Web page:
The Pourbaix diagram for copper in a chloride solution
The Pourbaix diagram for copper in a chloride solution[12]

Image File history File links No higher resolution available. ... Image File history File links No higher resolution available. ... A Pourbaix diagram, also known as a potential/pH diagram, maps out possible stable (equilibrium) phases of an aqueous electrochemical system. ...

Mechanical properties

A single crystal copper consists of a few micrometres of small crystals. In this form of crystal (c), the yield stress is high and crystal undergoes a large amount of elastic deformation before going into the plastic deformation region. The plastic deformation region has an unpredictable outcome. The stress level decreases significantly as necking begins to occur.


Polycrystal copper has many crystal of different geometries combined. The plastic deformation of polycrystal is similar to mild steel. Copper has a high ductility and will continue to elongate as stress is applied. It is very useful in copper wire drawing.


Numerous copper alloys exist, many with important historical and contemporary uses. Speculum metal and bronze are alloys of copper and tin. Brass is an alloy of copper and zinc. Monel metal, also called cupronickel, is an alloy of copper and nickel. While the metal "bronze" usually refers to copper-tin alloys, it also is a generic term for any alloy of copper, such as aluminium bronze, silicon bronze, and manganese bronze. Copper alloys are alloys with Copper as their principial component. ... Speculum metal is an alloy of four parts copper to one part tin. ... This article is about the metal alloy. ... This article is about the metallic chemical element. ... Brazen redirects here. ... General Name, symbol, number zinc, Zn, 30 Chemical series transition metals Group, period, block 12, 4, d Appearance bluish pale gray Standard atomic weight 65. ... Monel is a trademark comprising a series of rustless (stainless) metal alloys, primarily composed of nickel (up to 67%) and copper, with some iron and other trace elements. ... Cupronickel is an alloy of copper, nickel and strengthening impurities, such as iron and manganese. ... For other uses, see Nickel (disambiguation). ... Aluminium bronze is a type of bronze in which aluminium is the main alloying metal added to copper. ...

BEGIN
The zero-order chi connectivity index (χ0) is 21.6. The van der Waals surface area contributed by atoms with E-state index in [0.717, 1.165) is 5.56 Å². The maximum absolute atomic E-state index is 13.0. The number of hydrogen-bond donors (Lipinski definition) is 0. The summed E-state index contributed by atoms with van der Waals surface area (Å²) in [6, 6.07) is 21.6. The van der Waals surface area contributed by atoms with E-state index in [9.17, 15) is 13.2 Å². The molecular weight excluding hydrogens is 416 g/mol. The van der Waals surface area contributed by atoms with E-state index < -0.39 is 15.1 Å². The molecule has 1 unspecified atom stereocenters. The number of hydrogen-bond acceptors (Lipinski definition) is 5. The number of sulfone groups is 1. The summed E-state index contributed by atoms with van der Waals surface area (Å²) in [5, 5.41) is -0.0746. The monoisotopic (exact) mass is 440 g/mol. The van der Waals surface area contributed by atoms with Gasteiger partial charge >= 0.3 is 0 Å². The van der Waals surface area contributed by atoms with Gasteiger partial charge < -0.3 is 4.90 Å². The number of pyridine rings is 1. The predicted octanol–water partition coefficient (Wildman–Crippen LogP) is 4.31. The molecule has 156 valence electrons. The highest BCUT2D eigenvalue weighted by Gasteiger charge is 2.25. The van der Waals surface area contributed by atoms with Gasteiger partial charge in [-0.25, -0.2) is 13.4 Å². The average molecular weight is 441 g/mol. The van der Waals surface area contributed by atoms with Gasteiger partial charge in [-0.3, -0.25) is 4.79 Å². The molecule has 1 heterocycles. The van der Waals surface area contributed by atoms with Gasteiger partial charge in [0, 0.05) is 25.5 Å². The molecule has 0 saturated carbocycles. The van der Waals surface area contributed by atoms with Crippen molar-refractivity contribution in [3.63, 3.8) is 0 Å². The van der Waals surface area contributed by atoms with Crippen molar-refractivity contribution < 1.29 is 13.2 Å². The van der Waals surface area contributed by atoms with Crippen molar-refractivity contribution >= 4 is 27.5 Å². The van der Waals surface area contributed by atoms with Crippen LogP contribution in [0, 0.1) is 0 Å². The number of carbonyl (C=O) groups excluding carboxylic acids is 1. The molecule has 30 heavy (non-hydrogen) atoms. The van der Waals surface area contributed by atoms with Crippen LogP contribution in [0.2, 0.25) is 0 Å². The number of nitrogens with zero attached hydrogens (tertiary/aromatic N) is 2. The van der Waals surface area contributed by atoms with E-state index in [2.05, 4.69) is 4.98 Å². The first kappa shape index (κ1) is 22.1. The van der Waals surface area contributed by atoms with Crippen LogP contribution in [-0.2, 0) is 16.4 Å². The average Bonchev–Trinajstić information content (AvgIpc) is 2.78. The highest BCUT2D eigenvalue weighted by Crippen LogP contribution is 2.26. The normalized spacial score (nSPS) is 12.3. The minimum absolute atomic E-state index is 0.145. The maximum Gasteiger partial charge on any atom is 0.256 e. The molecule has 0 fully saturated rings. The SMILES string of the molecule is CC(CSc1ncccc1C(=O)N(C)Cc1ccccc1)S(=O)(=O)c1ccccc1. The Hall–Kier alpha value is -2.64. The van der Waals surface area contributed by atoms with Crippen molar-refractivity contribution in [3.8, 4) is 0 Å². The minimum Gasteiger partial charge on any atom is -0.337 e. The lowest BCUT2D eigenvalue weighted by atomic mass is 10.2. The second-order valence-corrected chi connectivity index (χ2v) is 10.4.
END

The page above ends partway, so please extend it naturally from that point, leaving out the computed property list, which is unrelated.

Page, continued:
Germicidal effect

Copper is germicidal, via the oligodynamic effect. For example, brass doorknobs disinfect themselves of many bacteria within a period of eight hours.[13] Antimicrobial properties of copper are effective against MRSA,[14] Escherichia coli[15] and other pathogens.[16][17][18] In colder temperature, longer time is required to kill bacteria. The oligodynamic effect (greek oligos = few, dynamis = force ) was discovered in 1893 by the Swiss KW Nägeli as a toxic effect of metal-ions on living cells, algae, moulds, spores, fungi, virus, procariotic and eukaryotic microorganisms, even in relatively low concentrations. ... An antimicrobial is a substance that kills or inhibits the growth of microbes such as bacteria. ... MRSA, or methicillin-resistant Staphylococcus aureus, is a bacterium that has developed antibiotic resistance, first to penicillin in 1947, and later to methicillin. ... E. coli redirects here. ... A pathogen (from Greek pathos, suffering/emotion, and gene, to give birth to), infectious agent, or more commonly germ, is a biological agent that causes disease or illness to its host. ...